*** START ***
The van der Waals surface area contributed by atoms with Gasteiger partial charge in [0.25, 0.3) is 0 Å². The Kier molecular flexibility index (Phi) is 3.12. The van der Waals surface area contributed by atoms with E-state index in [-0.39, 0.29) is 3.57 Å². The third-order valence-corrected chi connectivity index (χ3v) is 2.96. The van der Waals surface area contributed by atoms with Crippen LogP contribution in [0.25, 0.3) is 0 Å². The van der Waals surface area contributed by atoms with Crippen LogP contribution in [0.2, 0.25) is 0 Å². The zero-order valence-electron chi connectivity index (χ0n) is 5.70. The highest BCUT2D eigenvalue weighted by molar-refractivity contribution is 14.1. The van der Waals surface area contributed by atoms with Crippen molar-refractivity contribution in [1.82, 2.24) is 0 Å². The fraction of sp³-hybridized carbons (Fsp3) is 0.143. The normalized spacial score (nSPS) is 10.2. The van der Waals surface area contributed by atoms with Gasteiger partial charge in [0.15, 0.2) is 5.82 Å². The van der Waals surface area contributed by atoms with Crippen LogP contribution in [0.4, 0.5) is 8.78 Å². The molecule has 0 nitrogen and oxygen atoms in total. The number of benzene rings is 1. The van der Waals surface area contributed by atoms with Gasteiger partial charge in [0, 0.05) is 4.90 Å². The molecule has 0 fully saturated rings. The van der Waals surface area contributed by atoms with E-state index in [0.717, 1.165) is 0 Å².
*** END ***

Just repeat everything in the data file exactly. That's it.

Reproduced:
The van der Waals surface area contributed by atoms with Gasteiger partial charge in [0.25, 0.3) is 0 Å². The Kier molecular flexibility index (Phi) is 3.12. The van der Waals surface area contributed by atoms with E-state index in [-0.39, 0.29) is 3.57 Å². The third-order valence-corrected chi connectivity index (χ3v) is 2.96. The van der Waals surface area contributed by atoms with Crippen LogP contribution in [0.25, 0.3) is 0 Å². The van der Waals surface area contributed by atoms with Crippen LogP contribution in [0.2, 0.25) is 0 Å². The zero-order valence-electron chi connectivity index (χ0n) is 5.70. The highest BCUT2D eigenvalue weighted by molar-refractivity contribution is 14.1. The van der Waals surface area contributed by atoms with Crippen molar-refractivity contribution in [1.82, 2.24) is 0 Å². The fraction of sp³-hybridized carbons (Fsp3) is 0.143. The normalized spacial score (nSPS) is 10.2. The van der Waals surface area contributed by atoms with Gasteiger partial charge in [0.15, 0.2) is 5.82 Å². The van der Waals surface area contributed by atoms with Crippen LogP contribution in [0.4, 0.5) is 8.78 Å². The molecule has 0 nitrogen and oxygen atoms in total. The number of benzene rings is 1. The van der Waals surface area contributed by atoms with Gasteiger partial charge in [0, 0.05) is 4.90 Å². The molecule has 0 fully saturated rings. The van der Waals surface area contributed by atoms with E-state index in [0.717, 1.165) is 0 Å².